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The Hunt for Hidden Cash in Closely-Held Businesses

Posted in Business Valuation, on May 2024, By: Mark S. Gottlieb

Discussing hidden cash and unreported income is always a popular topic for both commercial litigators and family law attorneys. Currently, we are working on several engagements that have developed into full-fledged forensic accounting and fraud investigations.

Experts (as well as IRS investigators) look at key areas to prove that cash is missing and to estimate how much income the business owner may not be reporting. Hidden cash can be discovered by taking a closer look at:

  1. Bank deposits: These can be used to reconstruct income by analyzing the parties’ bank deposits, canceled checks, and currency transactions, accounting for cash payments made from undeposited currency receipts and non-income cash sources, such as loans, gifts, inheritances, or insurance proceeds.
  2. Sources and use of funds: Here, the business owner’s personal sources and uses of cash are analyzed to determine where the owner’s income and other funds came from and how they were eventually used. If the owner is spending more money than they are taking in, the excess may represent unreported income.
  3. Net worth: An unsubstantiated increase in a business owner’s net worth can reveal unreported income. Telltale documents such as bank and brokerage statements, real estate records, and loan or credit card applications are often used to define this increase. The net worth gain is calculated, reported income is subtracted, and the amount is further adjusted to reflect any nondeductible expenditures and non-income sources of funds.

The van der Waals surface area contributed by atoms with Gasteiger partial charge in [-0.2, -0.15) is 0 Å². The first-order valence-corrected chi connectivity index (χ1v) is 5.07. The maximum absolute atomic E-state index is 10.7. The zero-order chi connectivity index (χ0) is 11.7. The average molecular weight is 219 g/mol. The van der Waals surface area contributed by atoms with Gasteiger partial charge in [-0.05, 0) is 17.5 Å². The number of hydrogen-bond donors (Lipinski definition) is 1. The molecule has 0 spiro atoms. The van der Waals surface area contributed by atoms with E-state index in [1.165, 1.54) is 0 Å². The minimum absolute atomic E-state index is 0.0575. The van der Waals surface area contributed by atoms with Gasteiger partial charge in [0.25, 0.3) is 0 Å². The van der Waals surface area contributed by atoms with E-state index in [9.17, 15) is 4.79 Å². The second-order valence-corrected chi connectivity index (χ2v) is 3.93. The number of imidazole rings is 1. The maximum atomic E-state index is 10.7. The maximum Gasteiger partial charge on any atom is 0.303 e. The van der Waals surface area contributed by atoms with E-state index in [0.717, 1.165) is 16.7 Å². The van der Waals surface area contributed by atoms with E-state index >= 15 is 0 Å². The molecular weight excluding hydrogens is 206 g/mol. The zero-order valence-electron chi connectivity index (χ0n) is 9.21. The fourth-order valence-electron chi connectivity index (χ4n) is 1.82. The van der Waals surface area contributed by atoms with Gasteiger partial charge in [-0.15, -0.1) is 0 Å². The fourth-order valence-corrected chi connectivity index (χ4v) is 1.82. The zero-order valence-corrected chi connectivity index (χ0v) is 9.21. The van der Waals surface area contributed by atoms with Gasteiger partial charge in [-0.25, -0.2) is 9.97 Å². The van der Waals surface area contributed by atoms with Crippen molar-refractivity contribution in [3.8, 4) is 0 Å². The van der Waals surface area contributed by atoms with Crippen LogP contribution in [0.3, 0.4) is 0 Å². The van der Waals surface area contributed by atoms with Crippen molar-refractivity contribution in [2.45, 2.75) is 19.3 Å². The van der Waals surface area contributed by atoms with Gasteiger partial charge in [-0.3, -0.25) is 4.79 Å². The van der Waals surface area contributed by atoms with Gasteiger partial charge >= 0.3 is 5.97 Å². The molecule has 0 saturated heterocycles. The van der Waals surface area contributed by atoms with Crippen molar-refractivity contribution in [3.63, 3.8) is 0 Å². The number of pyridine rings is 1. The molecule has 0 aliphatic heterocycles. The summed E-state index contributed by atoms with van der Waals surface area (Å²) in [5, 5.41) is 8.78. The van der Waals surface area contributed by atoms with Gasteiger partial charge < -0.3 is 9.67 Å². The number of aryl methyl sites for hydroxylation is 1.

4. Percentage markup: Net income is often estimated by applying a benchmark profit percentage to sales or some other base amount. In most cases, percentage markup is used as a reasonableness check to corroborate the results of other approaches. Industry benchmarks and comparable companies can provide valuable insights into the expected profitability of the business, helping to identify any anomalies in the reported income.

Contrary to popular belief, forensic accountants don’t automatically assume that every closely held business owner is hiding cash. While some businesses may be more susceptible than others, further due diligence is often required when red flags appear.

Although forensic accountants are chartered to quantify potential hidden cash and unreported income, they rely on the legal expertise of attorneys to ensure they obtain the right information.

For additional information on this or any other business valuation, forensic accounting, or litigation support issue, please schedule a consultation with our office here.